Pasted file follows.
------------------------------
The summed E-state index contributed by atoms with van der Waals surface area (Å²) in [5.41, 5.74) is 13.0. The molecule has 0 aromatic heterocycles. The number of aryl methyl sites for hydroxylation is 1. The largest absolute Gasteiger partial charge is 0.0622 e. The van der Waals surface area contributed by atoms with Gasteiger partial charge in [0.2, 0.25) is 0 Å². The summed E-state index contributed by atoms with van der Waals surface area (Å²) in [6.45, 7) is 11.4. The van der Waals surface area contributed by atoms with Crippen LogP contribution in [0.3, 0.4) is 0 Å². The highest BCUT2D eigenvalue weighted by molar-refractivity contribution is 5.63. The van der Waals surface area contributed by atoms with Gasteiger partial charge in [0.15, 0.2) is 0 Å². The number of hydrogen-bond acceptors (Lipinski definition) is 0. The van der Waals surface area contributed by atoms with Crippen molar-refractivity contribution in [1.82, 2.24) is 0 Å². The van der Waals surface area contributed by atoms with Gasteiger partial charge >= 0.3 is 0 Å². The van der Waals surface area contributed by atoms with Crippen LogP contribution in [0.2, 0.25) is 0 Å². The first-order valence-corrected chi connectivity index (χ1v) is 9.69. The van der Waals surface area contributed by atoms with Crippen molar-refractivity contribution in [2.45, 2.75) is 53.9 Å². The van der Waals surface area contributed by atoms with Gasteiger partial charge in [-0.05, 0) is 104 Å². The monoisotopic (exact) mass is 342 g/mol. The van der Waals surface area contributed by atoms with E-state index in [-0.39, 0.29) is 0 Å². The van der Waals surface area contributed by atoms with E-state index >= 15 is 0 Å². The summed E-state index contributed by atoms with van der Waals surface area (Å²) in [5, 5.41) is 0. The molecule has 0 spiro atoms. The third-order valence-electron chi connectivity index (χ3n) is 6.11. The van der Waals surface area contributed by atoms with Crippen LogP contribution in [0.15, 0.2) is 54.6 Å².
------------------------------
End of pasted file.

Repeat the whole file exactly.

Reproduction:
The summed E-state index contributed by atoms with van der Waals surface area (Å²) in [5.41, 5.74) is 13.0. The molecule has 0 aromatic heterocycles. The number of aryl methyl sites for hydroxylation is 1. The largest absolute Gasteiger partial charge is 0.0622 e. The van der Waals surface area contributed by atoms with Gasteiger partial charge in [0.2, 0.25) is 0 Å². The summed E-state index contributed by atoms with van der Waals surface area (Å²) in [6.45, 7) is 11.4. The van der Waals surface area contributed by atoms with Crippen LogP contribution in [0.3, 0.4) is 0 Å². The highest BCUT2D eigenvalue weighted by molar-refractivity contribution is 5.63. The van der Waals surface area contributed by atoms with Gasteiger partial charge in [0.15, 0.2) is 0 Å². The number of hydrogen-bond acceptors (Lipinski definition) is 0. The van der Waals surface area contributed by atoms with Crippen molar-refractivity contribution in [1.82, 2.24) is 0 Å². The van der Waals surface area contributed by atoms with Gasteiger partial charge >= 0.3 is 0 Å². The van der Waals surface area contributed by atoms with Crippen LogP contribution in [0.2, 0.25) is 0 Å². The first-order valence-corrected chi connectivity index (χ1v) is 9.69. The van der Waals surface area contributed by atoms with Crippen molar-refractivity contribution in [2.45, 2.75) is 53.9 Å². The van der Waals surface area contributed by atoms with Gasteiger partial charge in [-0.05, 0) is 104 Å². The monoisotopic (exact) mass is 342 g/mol. The van der Waals surface area contributed by atoms with E-state index in [-0.39, 0.29) is 0 Å². The van der Waals surface area contributed by atoms with E-state index >= 15 is 0 Å². The summed E-state index contributed by atoms with van der Waals surface area (Å²) in [5, 5.41) is 0. The molecule has 0 spiro atoms. The third-order valence-electron chi connectivity index (χ3n) is 6.11. The van der Waals surface area contributed by atoms with Crippen LogP contribution in [0.15, 0.2) is 54.6 Å².